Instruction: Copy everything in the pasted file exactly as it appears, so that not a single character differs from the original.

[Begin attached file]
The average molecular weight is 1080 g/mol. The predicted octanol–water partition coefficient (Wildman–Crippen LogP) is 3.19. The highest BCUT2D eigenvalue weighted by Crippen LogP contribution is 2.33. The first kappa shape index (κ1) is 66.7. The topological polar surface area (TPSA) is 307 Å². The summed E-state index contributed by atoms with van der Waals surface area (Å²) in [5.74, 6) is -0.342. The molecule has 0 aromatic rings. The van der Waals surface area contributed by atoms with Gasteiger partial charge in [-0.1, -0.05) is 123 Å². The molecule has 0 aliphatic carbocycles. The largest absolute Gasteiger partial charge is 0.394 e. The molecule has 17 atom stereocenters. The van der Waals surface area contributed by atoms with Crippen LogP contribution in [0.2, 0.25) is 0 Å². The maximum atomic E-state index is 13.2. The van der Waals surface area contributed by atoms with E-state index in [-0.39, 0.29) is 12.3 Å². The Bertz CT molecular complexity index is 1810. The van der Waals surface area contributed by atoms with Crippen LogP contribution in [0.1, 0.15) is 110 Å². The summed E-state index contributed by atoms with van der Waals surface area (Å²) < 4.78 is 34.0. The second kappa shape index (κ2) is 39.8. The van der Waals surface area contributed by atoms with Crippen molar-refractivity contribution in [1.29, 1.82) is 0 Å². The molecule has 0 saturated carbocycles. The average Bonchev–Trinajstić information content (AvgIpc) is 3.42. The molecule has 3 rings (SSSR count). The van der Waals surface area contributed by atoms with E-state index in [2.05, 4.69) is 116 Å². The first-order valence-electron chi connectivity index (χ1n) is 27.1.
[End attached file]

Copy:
The average molecular weight is 1080 g/mol. The predicted octanol–water partition coefficient (Wildman–Crippen LogP) is 3.19. The highest BCUT2D eigenvalue weighted by Crippen LogP contribution is 2.33. The first kappa shape index (κ1) is 66.7. The topological polar surface area (TPSA) is 307 Å². The summed E-state index contributed by atoms with van der Waals surface area (Å²) in [5.74, 6) is -0.342. The molecule has 0 aromatic rings. The van der Waals surface area contributed by atoms with Gasteiger partial charge in [-0.1, -0.05) is 123 Å². The molecule has 0 aliphatic carbocycles. The largest absolute Gasteiger partial charge is 0.394 e. The molecule has 17 atom stereocenters. The van der Waals surface area contributed by atoms with Crippen LogP contribution in [0.2, 0.25) is 0 Å². The maximum atomic E-state index is 13.2. The van der Waals surface area contributed by atoms with E-state index in [-0.39, 0.29) is 12.3 Å². The Bertz CT molecular complexity index is 1810. The van der Waals surface area contributed by atoms with Crippen LogP contribution in [0.1, 0.15) is 110 Å². The summed E-state index contributed by atoms with van der Waals surface area (Å²) < 4.78 is 34.0. The second kappa shape index (κ2) is 39.8. The van der Waals surface area contributed by atoms with Crippen molar-refractivity contribution in [1.29, 1.82) is 0 Å². The molecule has 0 saturated carbocycles. The average Bonchev–Trinajstić information content (AvgIpc) is 3.42. The molecule has 3 rings (SSSR count). The van der Waals surface area contributed by atoms with E-state index in [2.05, 4.69) is 116 Å². The first-order valence-electron chi connectivity index (χ1n) is 27.1.